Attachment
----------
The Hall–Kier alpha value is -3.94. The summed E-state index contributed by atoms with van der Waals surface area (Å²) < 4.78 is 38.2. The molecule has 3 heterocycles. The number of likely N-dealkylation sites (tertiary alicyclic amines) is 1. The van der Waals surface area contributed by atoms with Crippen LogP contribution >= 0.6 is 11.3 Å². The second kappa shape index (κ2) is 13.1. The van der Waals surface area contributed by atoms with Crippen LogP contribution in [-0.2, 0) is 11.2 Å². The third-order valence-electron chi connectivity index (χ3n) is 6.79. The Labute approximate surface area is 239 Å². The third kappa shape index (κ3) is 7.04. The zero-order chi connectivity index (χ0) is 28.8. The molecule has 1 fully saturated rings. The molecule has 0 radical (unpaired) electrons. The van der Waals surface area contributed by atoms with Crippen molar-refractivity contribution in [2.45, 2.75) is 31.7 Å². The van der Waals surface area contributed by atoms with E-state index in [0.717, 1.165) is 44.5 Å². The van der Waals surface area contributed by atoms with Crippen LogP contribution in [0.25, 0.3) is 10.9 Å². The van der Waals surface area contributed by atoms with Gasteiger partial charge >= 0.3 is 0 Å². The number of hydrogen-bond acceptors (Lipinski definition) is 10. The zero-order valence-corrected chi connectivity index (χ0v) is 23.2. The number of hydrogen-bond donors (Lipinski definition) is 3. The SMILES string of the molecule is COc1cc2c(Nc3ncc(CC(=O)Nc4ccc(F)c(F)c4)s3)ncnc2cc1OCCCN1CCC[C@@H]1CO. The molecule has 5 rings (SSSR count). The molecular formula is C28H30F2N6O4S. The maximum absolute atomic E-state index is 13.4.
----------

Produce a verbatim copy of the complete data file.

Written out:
The Hall–Kier alpha value is -3.94. The summed E-state index contributed by atoms with van der Waals surface area (Å²) < 4.78 is 38.2. The molecule has 3 heterocycles. The number of likely N-dealkylation sites (tertiary alicyclic amines) is 1. The van der Waals surface area contributed by atoms with Crippen LogP contribution >= 0.6 is 11.3 Å². The second kappa shape index (κ2) is 13.1. The van der Waals surface area contributed by atoms with Crippen LogP contribution in [-0.2, 0) is 11.2 Å². The third-order valence-electron chi connectivity index (χ3n) is 6.79. The Labute approximate surface area is 239 Å². The third kappa shape index (κ3) is 7.04. The zero-order chi connectivity index (χ0) is 28.8. The molecule has 1 fully saturated rings. The molecule has 0 radical (unpaired) electrons. The van der Waals surface area contributed by atoms with Crippen molar-refractivity contribution in [2.45, 2.75) is 31.7 Å². The van der Waals surface area contributed by atoms with E-state index in [0.717, 1.165) is 44.5 Å². The van der Waals surface area contributed by atoms with Crippen LogP contribution in [0.25, 0.3) is 10.9 Å². The van der Waals surface area contributed by atoms with Gasteiger partial charge >= 0.3 is 0 Å². The number of hydrogen-bond acceptors (Lipinski definition) is 10. The zero-order valence-corrected chi connectivity index (χ0v) is 23.2. The number of hydrogen-bond donors (Lipinski definition) is 3. The SMILES string of the molecule is COc1cc2c(Nc3ncc(CC(=O)Nc4ccc(F)c(F)c4)s3)ncnc2cc1OCCCN1CCC[C@@H]1CO. The molecule has 5 rings (SSSR count). The molecular formula is C28H30F2N6O4S. The maximum absolute atomic E-state index is 13.4.